Modern History: Tobias Straumann’s 1931: Debt, Crisis, and the Rise of Hitler … some further thoughts.

We conventionally date the onset of the Great Depression to 1929. This make sense from the point of view of conventional business-cycle analysis. But the Great Depression wasn’t “great” because it was a conventional recession. It was great because it blew the interwar order apart. And it wasn’t in 1929, it was in 1931 that it became obvious that the downturn was going to have that kind of impact. In fact as I argue in Deluge the initial effect of the recession was to bind the status quo powers – US, UK, France, Japan – more closely together. It was in 1931 that the world really came apart. The banking systems of Austria and Germany failed and then the UK left the gold standard, followed by a large part of the rest of the world economy.

I really liked Swiss historian Tobias Straumann’s elegantly targeted new history of the politics and economics of 1931. I did a review for the FT this weekend.

The story-telling is compelling. The message is powerful and delivered with a real punch. In fact I was so impressed that it made me reevaluate the short-book genre.

1931 is longer than an essay, of course. But you can actually finish it at a single sitting on a long flight or a weekend of reading. As a result it lodges itself in your memory as a single powerful statement about the toxicity of large-scale intergovernmental public debt under democratic conditions.

I end the review quipping that Europe needs a German edition of Straumann’s book as soon as possible. And I am delighted to learn from Tobias that a German version is in the works.

I have various differences with Tobias on points of emphasis that I will expand upon on a future blogpost. You can infer them from a reading of Deluge, which begins the story in the middle of World War I, but finishes on the same terrain as Tobias. The idiosyncratic chronology of Deluge is chosen precisely to make this point: the American-centered order of global power that emerged after 1916 suffered its first shipwreck in 1931.

My only real frustration with Tobias’s book is that he didn’t make use of Robert Boyce’s The Great Interwar Crisis and the Collapse of Globalization. If you liked Deluge you will like Boyce’s book.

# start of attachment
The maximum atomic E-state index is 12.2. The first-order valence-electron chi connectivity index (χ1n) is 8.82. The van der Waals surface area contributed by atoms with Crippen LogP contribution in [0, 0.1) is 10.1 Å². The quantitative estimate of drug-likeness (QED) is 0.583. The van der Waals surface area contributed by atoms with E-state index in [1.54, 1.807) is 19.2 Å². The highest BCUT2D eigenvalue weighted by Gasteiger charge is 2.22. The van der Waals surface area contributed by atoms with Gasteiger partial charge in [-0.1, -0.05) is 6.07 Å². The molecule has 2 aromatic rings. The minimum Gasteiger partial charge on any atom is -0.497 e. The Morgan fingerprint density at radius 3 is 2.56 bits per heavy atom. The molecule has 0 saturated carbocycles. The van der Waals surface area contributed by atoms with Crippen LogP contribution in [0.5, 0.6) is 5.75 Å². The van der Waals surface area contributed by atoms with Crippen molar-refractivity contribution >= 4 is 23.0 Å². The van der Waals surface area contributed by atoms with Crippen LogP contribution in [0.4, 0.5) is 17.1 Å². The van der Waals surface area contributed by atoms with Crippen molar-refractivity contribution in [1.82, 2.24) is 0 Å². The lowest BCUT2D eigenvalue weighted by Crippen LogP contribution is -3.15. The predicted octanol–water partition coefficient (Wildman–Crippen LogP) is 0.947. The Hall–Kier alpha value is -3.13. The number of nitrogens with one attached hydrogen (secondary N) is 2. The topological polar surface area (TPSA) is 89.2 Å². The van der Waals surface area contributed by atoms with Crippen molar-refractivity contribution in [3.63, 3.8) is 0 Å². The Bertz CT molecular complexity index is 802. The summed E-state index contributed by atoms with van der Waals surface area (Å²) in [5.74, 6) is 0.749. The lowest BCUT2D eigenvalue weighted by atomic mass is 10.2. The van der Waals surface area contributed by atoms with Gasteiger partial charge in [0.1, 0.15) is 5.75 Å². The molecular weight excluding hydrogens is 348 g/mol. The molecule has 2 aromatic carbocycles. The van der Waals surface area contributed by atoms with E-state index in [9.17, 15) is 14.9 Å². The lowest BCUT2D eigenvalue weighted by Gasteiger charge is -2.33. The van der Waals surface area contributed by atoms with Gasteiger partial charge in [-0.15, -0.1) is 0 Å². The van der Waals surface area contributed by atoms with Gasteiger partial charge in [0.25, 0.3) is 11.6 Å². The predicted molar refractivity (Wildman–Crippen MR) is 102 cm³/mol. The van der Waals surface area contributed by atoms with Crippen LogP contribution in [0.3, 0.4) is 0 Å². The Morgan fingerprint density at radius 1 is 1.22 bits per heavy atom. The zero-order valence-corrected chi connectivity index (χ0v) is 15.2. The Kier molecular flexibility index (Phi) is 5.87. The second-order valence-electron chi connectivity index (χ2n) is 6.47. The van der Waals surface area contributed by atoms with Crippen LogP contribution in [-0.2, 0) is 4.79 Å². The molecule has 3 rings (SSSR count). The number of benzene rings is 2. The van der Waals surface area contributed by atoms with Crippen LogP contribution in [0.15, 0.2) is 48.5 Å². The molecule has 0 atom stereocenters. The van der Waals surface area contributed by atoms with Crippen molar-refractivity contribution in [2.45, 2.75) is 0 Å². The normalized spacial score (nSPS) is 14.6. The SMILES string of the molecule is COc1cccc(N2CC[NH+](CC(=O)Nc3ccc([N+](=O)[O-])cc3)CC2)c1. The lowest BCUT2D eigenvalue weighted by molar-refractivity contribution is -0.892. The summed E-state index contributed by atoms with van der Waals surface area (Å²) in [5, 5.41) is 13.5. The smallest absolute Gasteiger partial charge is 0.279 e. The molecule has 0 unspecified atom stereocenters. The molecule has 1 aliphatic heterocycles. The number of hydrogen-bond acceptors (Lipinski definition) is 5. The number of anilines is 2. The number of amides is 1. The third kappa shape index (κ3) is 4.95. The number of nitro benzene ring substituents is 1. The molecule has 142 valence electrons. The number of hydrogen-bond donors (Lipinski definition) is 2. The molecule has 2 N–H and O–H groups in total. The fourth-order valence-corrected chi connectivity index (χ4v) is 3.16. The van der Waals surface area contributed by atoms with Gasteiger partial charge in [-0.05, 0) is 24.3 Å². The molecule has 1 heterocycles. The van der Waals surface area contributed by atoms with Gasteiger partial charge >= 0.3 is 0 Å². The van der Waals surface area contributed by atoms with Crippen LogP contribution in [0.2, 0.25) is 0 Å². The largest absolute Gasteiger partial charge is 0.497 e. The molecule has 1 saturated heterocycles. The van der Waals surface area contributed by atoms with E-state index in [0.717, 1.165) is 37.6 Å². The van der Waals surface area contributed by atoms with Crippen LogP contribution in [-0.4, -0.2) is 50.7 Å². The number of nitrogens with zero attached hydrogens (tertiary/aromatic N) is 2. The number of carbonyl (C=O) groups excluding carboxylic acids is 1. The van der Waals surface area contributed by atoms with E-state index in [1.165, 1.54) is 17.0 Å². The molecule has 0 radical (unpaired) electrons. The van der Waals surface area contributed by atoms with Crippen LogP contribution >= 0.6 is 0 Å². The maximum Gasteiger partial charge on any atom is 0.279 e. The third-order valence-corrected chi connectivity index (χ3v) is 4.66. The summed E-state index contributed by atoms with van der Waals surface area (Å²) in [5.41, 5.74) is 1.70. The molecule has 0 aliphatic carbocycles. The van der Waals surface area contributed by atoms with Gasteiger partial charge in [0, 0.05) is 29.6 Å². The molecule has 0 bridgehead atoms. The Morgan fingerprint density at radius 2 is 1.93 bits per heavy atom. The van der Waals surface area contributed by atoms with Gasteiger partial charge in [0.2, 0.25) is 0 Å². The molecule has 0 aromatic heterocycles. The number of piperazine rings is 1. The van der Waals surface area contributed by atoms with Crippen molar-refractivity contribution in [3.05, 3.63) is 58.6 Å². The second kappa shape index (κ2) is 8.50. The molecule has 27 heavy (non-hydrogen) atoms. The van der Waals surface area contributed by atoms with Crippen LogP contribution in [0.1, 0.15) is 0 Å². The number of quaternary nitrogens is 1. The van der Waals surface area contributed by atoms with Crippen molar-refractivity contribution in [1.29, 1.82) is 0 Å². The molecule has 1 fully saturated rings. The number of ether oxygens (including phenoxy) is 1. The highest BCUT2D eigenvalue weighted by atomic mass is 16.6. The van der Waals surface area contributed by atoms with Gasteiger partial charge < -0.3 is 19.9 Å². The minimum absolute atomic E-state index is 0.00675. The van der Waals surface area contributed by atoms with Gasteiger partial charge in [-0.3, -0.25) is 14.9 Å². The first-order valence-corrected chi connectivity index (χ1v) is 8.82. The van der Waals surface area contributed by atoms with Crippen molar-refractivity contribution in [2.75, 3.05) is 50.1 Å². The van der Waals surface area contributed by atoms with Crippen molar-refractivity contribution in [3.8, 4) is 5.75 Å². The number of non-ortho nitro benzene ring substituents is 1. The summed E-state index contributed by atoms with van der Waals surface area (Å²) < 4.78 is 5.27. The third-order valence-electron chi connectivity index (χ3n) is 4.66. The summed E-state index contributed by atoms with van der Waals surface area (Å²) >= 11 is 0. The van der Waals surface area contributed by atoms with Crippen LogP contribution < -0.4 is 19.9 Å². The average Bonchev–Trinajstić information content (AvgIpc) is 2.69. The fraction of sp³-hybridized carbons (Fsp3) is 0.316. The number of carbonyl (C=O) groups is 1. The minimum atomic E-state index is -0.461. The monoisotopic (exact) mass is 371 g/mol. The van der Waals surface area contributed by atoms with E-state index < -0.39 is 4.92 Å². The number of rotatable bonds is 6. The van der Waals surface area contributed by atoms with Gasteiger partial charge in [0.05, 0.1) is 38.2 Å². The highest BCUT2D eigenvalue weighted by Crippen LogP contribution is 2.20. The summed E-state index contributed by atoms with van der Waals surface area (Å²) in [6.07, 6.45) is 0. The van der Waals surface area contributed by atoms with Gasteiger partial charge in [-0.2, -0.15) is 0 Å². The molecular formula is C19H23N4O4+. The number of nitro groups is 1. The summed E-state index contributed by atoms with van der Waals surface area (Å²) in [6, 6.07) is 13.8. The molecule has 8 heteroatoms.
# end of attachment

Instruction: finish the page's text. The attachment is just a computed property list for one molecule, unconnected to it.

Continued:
Boyce’s book is essential reading on the political economy of the interwar period. It is particularly good on 1931 . The fact that it isn’t in Straumann’s bibliography is indicative of the way in which it fell between the stools. It is rather too heavy on the economics for the much diminished crowd of diplomatic history still interested in the interwar period. It is far too heavy on the history for the economic historians of the school of Barry Eichengreen, who are Straumann’s main point of reference.

The concluding chapters of my Deluge are heavily indebted to Boyce. I would also recommend his earlier book British Capitalism at the Crossroads, 1919-1932: A study in Politics, Economics and International Relations. For an amazon link click here.

The significance of all this is that both Boyce and I agree in taking a much dimmer view of the position of the British and the Americans in 1931 and are have much more sympathy for the French. Straumann is even-handed in his treatment but underestimates the gallo-phobia in London and Washington DC. Why that in turn matters is that Boyce and I adopt a revised version of the “hegemonic failure” interpretation of the interwar crisis, originally advanced by Kindleberger, as opposed to the polycentric model of “cooperation failure” favored by Eichengreen, Clavin et al. This in turn is related to developments in the study International Political Economy in the post Bretton Woods era.

Much more on this in a future blogpost. For now, get yourself a copy of Straumann’s book for the beach!

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